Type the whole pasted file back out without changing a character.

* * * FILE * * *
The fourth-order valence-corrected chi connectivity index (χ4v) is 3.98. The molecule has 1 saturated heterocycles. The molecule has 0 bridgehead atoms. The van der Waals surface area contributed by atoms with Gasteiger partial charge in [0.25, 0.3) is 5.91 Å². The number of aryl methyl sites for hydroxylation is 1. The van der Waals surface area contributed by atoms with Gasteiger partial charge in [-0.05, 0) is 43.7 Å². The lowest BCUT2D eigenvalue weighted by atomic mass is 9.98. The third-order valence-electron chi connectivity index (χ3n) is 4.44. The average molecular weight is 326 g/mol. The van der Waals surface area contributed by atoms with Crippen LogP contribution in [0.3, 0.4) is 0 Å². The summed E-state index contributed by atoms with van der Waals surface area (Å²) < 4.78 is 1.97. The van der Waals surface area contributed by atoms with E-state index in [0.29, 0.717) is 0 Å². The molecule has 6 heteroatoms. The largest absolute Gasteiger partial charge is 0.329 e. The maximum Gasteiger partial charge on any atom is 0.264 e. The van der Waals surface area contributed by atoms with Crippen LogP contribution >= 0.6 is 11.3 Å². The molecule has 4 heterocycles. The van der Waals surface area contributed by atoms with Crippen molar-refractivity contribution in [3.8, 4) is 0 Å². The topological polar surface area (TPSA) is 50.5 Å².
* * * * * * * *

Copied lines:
The fourth-order valence-corrected chi connectivity index (χ4v) is 3.98. The molecule has 1 saturated heterocycles. The molecule has 0 bridgehead atoms. The van der Waals surface area contributed by atoms with Gasteiger partial charge in [0.25, 0.3) is 5.91 Å². The number of aryl methyl sites for hydroxylation is 1. The van der Waals surface area contributed by atoms with Gasteiger partial charge in [-0.05, 0) is 43.7 Å². The lowest BCUT2D eigenvalue weighted by atomic mass is 9.98. The third-order valence-electron chi connectivity index (χ3n) is 4.44. The average molecular weight is 326 g/mol. The van der Waals surface area contributed by atoms with Crippen LogP contribution in [0.3, 0.4) is 0 Å². The summed E-state index contributed by atoms with van der Waals surface area (Å²) < 4.78 is 1.97. The van der Waals surface area contributed by atoms with E-state index in [0.29, 0.717) is 0 Å². The molecule has 6 heteroatoms. The largest absolute Gasteiger partial charge is 0.329 e. The maximum Gasteiger partial charge on any atom is 0.264 e. The van der Waals surface area contributed by atoms with Crippen LogP contribution >= 0.6 is 11.3 Å². The molecule has 4 heterocycles. The van der Waals surface area contributed by atoms with Crippen molar-refractivity contribution in [3.8, 4) is 0 Å². The topological polar surface area (TPSA) is 50.5 Å².